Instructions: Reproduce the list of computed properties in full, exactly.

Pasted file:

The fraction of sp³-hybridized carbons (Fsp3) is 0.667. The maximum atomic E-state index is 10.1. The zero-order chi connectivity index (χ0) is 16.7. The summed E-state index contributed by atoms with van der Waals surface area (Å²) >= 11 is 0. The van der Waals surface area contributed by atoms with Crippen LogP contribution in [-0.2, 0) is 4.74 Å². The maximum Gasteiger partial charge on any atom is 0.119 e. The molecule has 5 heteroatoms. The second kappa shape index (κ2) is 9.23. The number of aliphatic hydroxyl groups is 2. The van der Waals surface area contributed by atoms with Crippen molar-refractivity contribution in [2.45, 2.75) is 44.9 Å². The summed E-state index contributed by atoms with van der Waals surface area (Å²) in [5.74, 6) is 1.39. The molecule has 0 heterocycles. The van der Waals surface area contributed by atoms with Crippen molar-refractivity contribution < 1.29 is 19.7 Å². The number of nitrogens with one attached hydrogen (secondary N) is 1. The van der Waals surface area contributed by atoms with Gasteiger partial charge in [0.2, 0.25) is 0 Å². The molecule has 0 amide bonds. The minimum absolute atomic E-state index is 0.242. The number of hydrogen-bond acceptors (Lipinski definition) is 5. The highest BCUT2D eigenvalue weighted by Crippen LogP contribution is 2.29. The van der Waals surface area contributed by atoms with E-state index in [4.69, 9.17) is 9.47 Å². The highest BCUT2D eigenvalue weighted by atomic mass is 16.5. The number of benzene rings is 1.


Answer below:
The fraction of sp³-hybridized carbons (Fsp3) is 0.667. The maximum atomic E-state index is 10.1. The zero-order chi connectivity index (χ0) is 16.7. The summed E-state index contributed by atoms with van der Waals surface area (Å²) >= 11 is 0. The van der Waals surface area contributed by atoms with Crippen LogP contribution in [-0.2, 0) is 4.74 Å². The maximum Gasteiger partial charge on any atom is 0.119 e. The molecule has 5 heteroatoms. The second kappa shape index (κ2) is 9.23. The number of aliphatic hydroxyl groups is 2. The van der Waals surface area contributed by atoms with Crippen molar-refractivity contribution in [2.45, 2.75) is 44.9 Å². The summed E-state index contributed by atoms with van der Waals surface area (Å²) in [5.74, 6) is 1.39. The molecule has 0 heterocycles. The van der Waals surface area contributed by atoms with Crippen molar-refractivity contribution < 1.29 is 19.7 Å². The number of nitrogens with one attached hydrogen (secondary N) is 1. The van der Waals surface area contributed by atoms with Gasteiger partial charge in [0.2, 0.25) is 0 Å². The molecule has 0 amide bonds. The minimum absolute atomic E-state index is 0.242. The number of hydrogen-bond acceptors (Lipinski definition) is 5. The highest BCUT2D eigenvalue weighted by Crippen LogP contribution is 2.29. The van der Waals surface area contributed by atoms with E-state index in [4.69, 9.17) is 9.47 Å². The highest BCUT2D eigenvalue weighted by atomic mass is 16.5. The number of benzene rings is 1.